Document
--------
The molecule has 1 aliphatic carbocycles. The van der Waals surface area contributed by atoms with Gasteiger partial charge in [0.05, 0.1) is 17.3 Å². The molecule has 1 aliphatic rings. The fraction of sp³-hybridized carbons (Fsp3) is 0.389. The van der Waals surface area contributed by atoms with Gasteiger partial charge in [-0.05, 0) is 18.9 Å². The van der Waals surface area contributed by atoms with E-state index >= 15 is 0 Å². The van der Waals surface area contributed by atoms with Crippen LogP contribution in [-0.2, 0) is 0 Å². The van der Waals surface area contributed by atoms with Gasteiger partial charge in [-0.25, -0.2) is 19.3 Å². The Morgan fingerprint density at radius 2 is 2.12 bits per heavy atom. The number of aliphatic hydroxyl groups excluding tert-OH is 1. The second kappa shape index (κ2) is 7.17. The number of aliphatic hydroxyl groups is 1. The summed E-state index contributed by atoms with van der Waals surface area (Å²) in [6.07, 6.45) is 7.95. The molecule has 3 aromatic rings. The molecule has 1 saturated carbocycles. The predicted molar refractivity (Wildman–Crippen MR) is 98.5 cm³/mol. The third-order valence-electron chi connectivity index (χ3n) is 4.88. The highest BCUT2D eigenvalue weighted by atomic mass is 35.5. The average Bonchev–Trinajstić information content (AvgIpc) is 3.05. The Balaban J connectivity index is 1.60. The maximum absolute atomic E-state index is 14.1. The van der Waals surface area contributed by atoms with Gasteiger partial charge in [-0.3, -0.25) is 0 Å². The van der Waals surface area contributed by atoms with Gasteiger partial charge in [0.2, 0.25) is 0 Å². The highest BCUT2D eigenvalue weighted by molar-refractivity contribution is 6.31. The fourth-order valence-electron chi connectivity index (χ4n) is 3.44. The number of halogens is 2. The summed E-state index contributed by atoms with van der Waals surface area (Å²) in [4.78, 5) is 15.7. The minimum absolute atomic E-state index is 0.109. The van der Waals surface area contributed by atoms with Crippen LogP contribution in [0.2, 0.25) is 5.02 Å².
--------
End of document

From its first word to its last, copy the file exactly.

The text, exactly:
The molecule has 1 aliphatic carbocycles. The van der Waals surface area contributed by atoms with Gasteiger partial charge in [0.05, 0.1) is 17.3 Å². The molecule has 1 aliphatic rings. The fraction of sp³-hybridized carbons (Fsp3) is 0.389. The van der Waals surface area contributed by atoms with Gasteiger partial charge in [-0.05, 0) is 18.9 Å². The van der Waals surface area contributed by atoms with E-state index >= 15 is 0 Å². The van der Waals surface area contributed by atoms with Crippen LogP contribution in [-0.2, 0) is 0 Å². The van der Waals surface area contributed by atoms with Gasteiger partial charge in [-0.25, -0.2) is 19.3 Å². The Morgan fingerprint density at radius 2 is 2.12 bits per heavy atom. The number of aliphatic hydroxyl groups excluding tert-OH is 1. The second kappa shape index (κ2) is 7.17. The number of aliphatic hydroxyl groups is 1. The summed E-state index contributed by atoms with van der Waals surface area (Å²) in [6.07, 6.45) is 7.95. The molecule has 3 aromatic rings. The molecule has 1 saturated carbocycles. The predicted molar refractivity (Wildman–Crippen MR) is 98.5 cm³/mol. The third-order valence-electron chi connectivity index (χ3n) is 4.88. The highest BCUT2D eigenvalue weighted by atomic mass is 35.5. The average Bonchev–Trinajstić information content (AvgIpc) is 3.05. The Balaban J connectivity index is 1.60. The maximum absolute atomic E-state index is 14.1. The van der Waals surface area contributed by atoms with Gasteiger partial charge in [-0.3, -0.25) is 0 Å². The van der Waals surface area contributed by atoms with Gasteiger partial charge in [0.2, 0.25) is 0 Å². The highest BCUT2D eigenvalue weighted by molar-refractivity contribution is 6.31. The fourth-order valence-electron chi connectivity index (χ4n) is 3.44. The number of halogens is 2. The summed E-state index contributed by atoms with van der Waals surface area (Å²) in [4.78, 5) is 15.7. The minimum absolute atomic E-state index is 0.109. The van der Waals surface area contributed by atoms with Crippen LogP contribution in [0.2, 0.25) is 5.02 Å².